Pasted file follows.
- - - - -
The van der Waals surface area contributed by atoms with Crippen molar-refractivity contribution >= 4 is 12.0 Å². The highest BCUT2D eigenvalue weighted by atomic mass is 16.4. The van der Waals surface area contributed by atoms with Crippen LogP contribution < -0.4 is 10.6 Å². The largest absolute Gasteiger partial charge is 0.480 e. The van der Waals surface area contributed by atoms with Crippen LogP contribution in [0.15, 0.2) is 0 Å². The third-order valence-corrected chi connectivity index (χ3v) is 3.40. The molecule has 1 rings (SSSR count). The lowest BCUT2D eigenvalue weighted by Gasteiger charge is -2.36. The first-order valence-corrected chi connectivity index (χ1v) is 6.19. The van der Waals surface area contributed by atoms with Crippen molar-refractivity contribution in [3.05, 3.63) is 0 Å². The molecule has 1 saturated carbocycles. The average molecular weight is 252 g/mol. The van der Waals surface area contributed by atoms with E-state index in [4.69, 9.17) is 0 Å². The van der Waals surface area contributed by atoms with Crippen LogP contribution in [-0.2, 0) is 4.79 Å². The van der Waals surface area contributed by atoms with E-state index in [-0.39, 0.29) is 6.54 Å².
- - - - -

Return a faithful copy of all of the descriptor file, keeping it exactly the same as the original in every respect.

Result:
The van der Waals surface area contributed by atoms with Crippen molar-refractivity contribution >= 4 is 12.0 Å². The highest BCUT2D eigenvalue weighted by atomic mass is 16.4. The van der Waals surface area contributed by atoms with Crippen LogP contribution < -0.4 is 10.6 Å². The largest absolute Gasteiger partial charge is 0.480 e. The van der Waals surface area contributed by atoms with Crippen LogP contribution in [0.15, 0.2) is 0 Å². The third-order valence-corrected chi connectivity index (χ3v) is 3.40. The molecule has 1 rings (SSSR count). The lowest BCUT2D eigenvalue weighted by Gasteiger charge is -2.36. The first-order valence-corrected chi connectivity index (χ1v) is 6.19. The van der Waals surface area contributed by atoms with Crippen molar-refractivity contribution in [3.05, 3.63) is 0 Å². The molecule has 1 saturated carbocycles. The average molecular weight is 252 g/mol. The van der Waals surface area contributed by atoms with E-state index in [4.69, 9.17) is 0 Å². The van der Waals surface area contributed by atoms with Crippen LogP contribution in [-0.2, 0) is 4.79 Å². The van der Waals surface area contributed by atoms with E-state index in [-0.39, 0.29) is 6.54 Å².